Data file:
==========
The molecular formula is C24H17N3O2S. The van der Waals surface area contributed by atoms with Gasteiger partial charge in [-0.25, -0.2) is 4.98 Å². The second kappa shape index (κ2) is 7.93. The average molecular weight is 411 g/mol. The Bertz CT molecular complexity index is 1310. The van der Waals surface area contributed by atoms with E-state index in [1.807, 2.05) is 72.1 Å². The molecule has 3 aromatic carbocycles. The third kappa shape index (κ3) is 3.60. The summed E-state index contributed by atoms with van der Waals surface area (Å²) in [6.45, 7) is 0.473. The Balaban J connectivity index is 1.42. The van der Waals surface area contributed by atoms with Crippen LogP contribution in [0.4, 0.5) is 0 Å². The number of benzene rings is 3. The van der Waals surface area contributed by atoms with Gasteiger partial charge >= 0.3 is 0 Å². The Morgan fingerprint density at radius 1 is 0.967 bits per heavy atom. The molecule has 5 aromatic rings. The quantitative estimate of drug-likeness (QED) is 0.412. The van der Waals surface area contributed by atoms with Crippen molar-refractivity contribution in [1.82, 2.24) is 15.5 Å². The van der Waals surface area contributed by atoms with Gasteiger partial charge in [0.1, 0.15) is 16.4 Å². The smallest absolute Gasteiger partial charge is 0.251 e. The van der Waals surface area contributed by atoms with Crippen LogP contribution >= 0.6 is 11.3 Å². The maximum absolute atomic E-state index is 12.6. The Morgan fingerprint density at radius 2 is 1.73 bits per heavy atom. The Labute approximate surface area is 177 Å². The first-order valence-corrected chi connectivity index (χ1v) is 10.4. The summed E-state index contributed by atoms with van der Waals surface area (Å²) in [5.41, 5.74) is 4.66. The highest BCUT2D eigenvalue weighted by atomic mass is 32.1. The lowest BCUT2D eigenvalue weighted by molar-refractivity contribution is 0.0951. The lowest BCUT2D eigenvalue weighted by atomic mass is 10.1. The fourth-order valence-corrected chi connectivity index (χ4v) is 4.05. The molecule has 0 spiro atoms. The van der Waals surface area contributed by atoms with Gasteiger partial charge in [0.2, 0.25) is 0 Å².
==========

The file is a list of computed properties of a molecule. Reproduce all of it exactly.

The molecular formula is C24H17N3O2S. The van der Waals surface area contributed by atoms with Gasteiger partial charge in [-0.25, -0.2) is 4.98 Å². The second kappa shape index (κ2) is 7.93. The average molecular weight is 411 g/mol. The Bertz CT molecular complexity index is 1310. The van der Waals surface area contributed by atoms with E-state index in [1.807, 2.05) is 72.1 Å². The molecule has 3 aromatic carbocycles. The third kappa shape index (κ3) is 3.60. The summed E-state index contributed by atoms with van der Waals surface area (Å²) in [6.45, 7) is 0.473. The Balaban J connectivity index is 1.42. The van der Waals surface area contributed by atoms with Crippen LogP contribution in [0.4, 0.5) is 0 Å². The number of benzene rings is 3. The van der Waals surface area contributed by atoms with Gasteiger partial charge >= 0.3 is 0 Å². The Morgan fingerprint density at radius 1 is 0.967 bits per heavy atom. The molecule has 5 aromatic rings. The quantitative estimate of drug-likeness (QED) is 0.412. The van der Waals surface area contributed by atoms with Crippen molar-refractivity contribution in [1.82, 2.24) is 15.5 Å². The van der Waals surface area contributed by atoms with Gasteiger partial charge in [0.1, 0.15) is 16.4 Å². The smallest absolute Gasteiger partial charge is 0.251 e. The van der Waals surface area contributed by atoms with Crippen LogP contribution >= 0.6 is 11.3 Å². The maximum absolute atomic E-state index is 12.6. The Morgan fingerprint density at radius 2 is 1.73 bits per heavy atom. The Labute approximate surface area is 177 Å². The first-order valence-corrected chi connectivity index (χ1v) is 10.4. The summed E-state index contributed by atoms with van der Waals surface area (Å²) in [5.41, 5.74) is 4.66. The highest BCUT2D eigenvalue weighted by atomic mass is 32.1. The lowest BCUT2D eigenvalue weighted by molar-refractivity contribution is 0.0951. The lowest BCUT2D eigenvalue weighted by atomic mass is 10.1. The fourth-order valence-corrected chi connectivity index (χ4v) is 4.05. The molecule has 0 spiro atoms. The van der Waals surface area contributed by atoms with Gasteiger partial charge in [0.2, 0.25) is 0 Å².